Aegis Capital’s Fixed Income Group has assembled a team of dedicated sales and trading professionals with more than 160 years of collective experience who interface with a network of institutional and private clients. The combination of sales and trading breadth allows us to serve our clients and deliver a preeminent platform for client execution. Clients are offered liquidity, execution, underwriting expertise, ideas and service.
As markets become volatile, many investors turn to bonds as an alternative to stocks. While bonds can play an integral role in a well-diversified portfolio, investors should fully understand their characteristics before investing. Bonds are often deemed a "safe" investment. However, investors need to be aware that bonds, like all investments, do carry some risk, and those risks need to be considered carefully.
For bond investors looking for low risk investments, U.S. Treasuries are typically the best bet, as they are backed by the full faith and credit of the U.S. government. The U.S. Treasury regularly offers three types of securities: Treasury bills, notes, and bonds. Treasury bills (or T-bills) are short-term securities that mature in one year or less from their issue date and are purchased for a price less than their face value. Treasury notes and bonds are securities that pay a fixed rate of interest every six months until the security matures. Treasury notes mature in more than a year, but not more than ten years from their issue date. Bonds, on the other hand, mature in more than ten years from their issue date. Interest from Treasury securities is taxable at the federal level; however they are exempt from state and local income taxes, which make them particularly beneficial if you live in a state with a high tax rate.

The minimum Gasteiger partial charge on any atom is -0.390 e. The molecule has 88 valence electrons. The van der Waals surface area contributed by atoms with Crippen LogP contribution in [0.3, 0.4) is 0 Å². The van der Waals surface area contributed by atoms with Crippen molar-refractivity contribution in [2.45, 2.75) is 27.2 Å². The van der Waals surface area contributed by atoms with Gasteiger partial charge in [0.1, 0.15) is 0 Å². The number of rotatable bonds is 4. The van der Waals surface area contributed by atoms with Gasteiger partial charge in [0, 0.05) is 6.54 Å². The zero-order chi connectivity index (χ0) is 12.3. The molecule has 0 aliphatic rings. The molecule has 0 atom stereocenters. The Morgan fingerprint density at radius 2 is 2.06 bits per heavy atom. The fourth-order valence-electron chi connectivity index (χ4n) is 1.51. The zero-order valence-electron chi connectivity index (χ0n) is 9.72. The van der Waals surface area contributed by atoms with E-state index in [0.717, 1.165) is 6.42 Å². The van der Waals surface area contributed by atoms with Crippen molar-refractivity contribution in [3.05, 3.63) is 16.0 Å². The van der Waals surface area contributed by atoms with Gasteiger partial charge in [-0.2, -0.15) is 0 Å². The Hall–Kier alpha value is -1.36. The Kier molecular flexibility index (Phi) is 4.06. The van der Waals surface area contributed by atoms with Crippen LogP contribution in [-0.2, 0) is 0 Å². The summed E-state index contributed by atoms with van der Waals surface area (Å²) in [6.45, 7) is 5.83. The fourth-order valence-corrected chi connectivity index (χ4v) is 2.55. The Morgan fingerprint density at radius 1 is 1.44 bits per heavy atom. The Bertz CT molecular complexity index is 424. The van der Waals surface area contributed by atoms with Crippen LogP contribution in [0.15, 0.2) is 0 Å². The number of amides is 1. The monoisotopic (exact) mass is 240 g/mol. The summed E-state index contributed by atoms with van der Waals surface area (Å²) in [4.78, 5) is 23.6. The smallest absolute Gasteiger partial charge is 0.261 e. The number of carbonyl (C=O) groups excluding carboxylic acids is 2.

Just as the federal government needs funds to operate, local governments and public entities, such as school districts, often issue municipal bonds to meet their financial needs. Municipal bonds can be issued by states, cities, towns, or public commissions to provide money for schools, hospitals, and other public works. These securities provide income that is free of federal and, in some cases, state and local taxes. (Although income generated by most municipal bonds is exempt from taxes, any capital gains earned from the sale of bonds are subject to all federal and most state tax laws and certain bonds may be subject to the alternative minimum tax.)
Corporate bonds, unlike U.S. Treasuries and municipal bonds, are fully taxable and may carry greater risk. At the same time, they may offer higher returns than tax-advantaged bonds. Corporate bonds are issued by corporations in the need of capital and are typically issued in denominations of $1,000 with terms of 1 to 30 years. Unlike stocks, bonds do not give the holder ownership interest in the corporation, as they are simply a tool used to lend the corporation funds they need to meet their goals.